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Should You Sell As is?

Updated: Jun 20

Typically you shouldn't sell as is, because you'll typically be netting lower profits by selling as is than you would if selling after doing some work to the home and being willing to do more work should the buyer request reasonable repairs. That said, there are some exceptions where selling as is will be viable. As a buyer, sometimes it can be good to buy as is if you're willing to go through the hassle that a seller isn't in order to gain the profits that the seller loses because of their unwillingness or inability.

Above: My as-is HUD foreclosure purchase that is my rental property where I got a fantastic deal in part because it was being sold as is and other buyers didn't want it.

Below I'll go over some of the main reasons why I believe that, with expandable sections in case you'd like to skip around.

In rare cases, sellers are best suited to sell a home without any repairs, as is, & with just some clean up/staging.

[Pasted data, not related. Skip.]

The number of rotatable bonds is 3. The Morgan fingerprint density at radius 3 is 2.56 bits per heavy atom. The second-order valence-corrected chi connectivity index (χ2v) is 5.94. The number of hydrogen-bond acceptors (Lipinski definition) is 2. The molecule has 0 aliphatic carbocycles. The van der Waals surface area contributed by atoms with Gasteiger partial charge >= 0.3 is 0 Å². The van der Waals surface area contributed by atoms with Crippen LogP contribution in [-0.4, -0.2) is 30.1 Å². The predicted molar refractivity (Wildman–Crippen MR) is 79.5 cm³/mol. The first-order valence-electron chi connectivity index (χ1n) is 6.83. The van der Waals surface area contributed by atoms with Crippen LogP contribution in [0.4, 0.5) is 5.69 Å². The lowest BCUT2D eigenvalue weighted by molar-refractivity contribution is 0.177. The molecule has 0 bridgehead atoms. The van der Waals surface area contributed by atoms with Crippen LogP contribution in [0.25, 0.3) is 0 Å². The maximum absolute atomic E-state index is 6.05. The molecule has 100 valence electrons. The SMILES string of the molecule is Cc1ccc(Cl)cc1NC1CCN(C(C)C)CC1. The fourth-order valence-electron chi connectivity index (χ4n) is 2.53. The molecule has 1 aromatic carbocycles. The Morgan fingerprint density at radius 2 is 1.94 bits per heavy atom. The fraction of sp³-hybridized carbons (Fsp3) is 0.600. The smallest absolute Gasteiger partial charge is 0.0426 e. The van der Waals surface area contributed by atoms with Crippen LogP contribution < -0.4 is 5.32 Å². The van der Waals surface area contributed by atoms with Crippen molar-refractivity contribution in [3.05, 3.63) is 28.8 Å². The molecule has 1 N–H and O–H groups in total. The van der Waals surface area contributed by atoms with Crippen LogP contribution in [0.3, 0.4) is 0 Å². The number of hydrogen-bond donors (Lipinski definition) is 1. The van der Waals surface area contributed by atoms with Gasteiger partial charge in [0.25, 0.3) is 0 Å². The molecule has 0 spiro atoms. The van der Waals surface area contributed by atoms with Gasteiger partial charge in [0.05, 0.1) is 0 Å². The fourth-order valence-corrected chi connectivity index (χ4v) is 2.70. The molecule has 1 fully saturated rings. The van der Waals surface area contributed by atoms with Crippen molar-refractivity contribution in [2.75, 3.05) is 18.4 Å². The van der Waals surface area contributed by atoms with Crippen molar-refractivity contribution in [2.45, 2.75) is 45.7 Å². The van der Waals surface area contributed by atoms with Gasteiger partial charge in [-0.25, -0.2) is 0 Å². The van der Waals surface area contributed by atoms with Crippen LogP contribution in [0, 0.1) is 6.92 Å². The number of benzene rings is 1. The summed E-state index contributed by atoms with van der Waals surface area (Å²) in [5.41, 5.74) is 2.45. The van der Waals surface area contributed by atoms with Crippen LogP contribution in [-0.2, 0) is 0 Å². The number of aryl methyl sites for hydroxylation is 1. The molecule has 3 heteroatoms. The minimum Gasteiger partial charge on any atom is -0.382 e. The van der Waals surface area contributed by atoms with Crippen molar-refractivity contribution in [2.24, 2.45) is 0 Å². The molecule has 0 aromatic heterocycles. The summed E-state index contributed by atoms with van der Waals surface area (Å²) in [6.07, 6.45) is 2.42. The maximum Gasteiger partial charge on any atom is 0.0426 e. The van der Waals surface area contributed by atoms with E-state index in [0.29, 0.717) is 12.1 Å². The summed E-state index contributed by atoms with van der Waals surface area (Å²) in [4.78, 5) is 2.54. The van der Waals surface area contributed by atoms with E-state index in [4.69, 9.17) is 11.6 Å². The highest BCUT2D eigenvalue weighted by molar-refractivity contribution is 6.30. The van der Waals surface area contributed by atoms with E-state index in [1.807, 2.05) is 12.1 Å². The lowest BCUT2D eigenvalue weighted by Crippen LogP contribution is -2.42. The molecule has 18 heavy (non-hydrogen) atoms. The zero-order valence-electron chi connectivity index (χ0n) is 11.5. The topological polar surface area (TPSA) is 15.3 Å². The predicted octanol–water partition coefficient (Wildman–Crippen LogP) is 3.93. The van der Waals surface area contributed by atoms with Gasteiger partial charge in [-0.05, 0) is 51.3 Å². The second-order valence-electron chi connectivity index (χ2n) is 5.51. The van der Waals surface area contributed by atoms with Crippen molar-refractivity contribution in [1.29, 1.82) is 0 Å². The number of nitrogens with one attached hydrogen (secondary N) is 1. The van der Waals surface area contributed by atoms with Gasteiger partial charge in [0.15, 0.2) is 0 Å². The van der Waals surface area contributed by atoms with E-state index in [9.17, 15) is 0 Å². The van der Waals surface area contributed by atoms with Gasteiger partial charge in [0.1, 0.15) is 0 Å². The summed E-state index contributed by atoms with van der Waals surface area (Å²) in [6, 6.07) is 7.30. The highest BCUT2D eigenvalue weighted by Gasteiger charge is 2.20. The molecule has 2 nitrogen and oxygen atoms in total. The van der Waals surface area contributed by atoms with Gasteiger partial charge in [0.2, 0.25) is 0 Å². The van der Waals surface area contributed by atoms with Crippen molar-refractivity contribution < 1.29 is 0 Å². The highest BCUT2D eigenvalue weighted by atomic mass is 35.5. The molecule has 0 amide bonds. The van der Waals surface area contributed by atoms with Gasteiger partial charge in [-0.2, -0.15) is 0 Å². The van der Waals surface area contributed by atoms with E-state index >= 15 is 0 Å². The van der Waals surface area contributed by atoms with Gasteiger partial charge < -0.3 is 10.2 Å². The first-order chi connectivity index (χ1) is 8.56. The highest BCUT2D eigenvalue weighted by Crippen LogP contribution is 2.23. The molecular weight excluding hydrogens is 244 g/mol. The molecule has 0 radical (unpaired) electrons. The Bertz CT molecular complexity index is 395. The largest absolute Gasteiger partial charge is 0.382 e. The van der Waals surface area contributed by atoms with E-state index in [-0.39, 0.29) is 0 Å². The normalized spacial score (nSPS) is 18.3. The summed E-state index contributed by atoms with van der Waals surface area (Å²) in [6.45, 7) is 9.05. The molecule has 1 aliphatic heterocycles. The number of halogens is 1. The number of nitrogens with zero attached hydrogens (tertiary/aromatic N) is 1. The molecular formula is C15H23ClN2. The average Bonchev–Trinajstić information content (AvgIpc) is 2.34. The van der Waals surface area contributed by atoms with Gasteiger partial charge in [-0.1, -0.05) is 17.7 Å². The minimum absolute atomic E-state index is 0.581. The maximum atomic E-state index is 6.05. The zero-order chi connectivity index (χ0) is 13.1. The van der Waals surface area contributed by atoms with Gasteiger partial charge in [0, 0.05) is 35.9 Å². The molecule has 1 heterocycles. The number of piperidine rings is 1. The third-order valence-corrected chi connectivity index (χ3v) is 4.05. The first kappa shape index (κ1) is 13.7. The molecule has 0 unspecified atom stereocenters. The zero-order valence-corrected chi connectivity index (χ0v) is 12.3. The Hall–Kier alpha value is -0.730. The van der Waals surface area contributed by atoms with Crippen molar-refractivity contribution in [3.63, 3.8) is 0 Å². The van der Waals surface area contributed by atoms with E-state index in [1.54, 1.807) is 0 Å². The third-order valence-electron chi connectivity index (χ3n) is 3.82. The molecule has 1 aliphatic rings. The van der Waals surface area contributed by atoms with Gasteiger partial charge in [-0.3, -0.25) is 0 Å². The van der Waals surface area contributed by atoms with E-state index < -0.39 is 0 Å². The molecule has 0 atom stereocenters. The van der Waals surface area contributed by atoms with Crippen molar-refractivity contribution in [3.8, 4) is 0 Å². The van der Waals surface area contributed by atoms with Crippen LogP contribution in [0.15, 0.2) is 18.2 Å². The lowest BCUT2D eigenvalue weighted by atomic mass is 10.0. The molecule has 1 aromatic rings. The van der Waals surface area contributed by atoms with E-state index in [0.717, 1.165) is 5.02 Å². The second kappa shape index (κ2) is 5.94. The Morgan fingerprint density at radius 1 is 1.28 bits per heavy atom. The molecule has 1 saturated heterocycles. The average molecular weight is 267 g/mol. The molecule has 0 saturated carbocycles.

For instance, that would typically be the case when I list a home for a seller who is short on cash, selling a short sale, works overtime, and who is no longer in town. Even in that case though, cleaning is recommended if the seller &/or friends/family are able to come in town and do some DIY cleaning, lawn care, maintenance, etc. as long as the quality of the work done wouldn't make a situation worse. An appraiser (such as for a bank) is more likely to see past a dirty home than a buyer.

One of the biggest issues I find with sellers wanting to sell a home "as is" derives from inheritance where they don't want to deal with the hassle of all needing to be in agreement on repairs and are splitting proceeds between multiple parties, but if your family doesn't tend to argue that much, it might not be a bad idea, while a family that already has a number of interpersonal issues may not want to stir up the pot.

Problem 1 with selling as is: Lower Net Profits

Problem 2 with selling as is: Repair Requests & Price Reduction Requests After Contract Ratification

Problem 3 with selling as is: Higher Probability of Contract Fall Through (Which Also Often Leads to a Lower Net)

Should You Sell As Is to an Off Market Buyer? (Typically No)

Does Adam Help Sellers Sell As Is?

How Listening to My Advice to Not Sell As Is Has Helped Sellers Get Higher Net Prices

Selling Almost As Is: Better than Selling As Is

Buying As Is

My example purchasing as is

Funding Repairs

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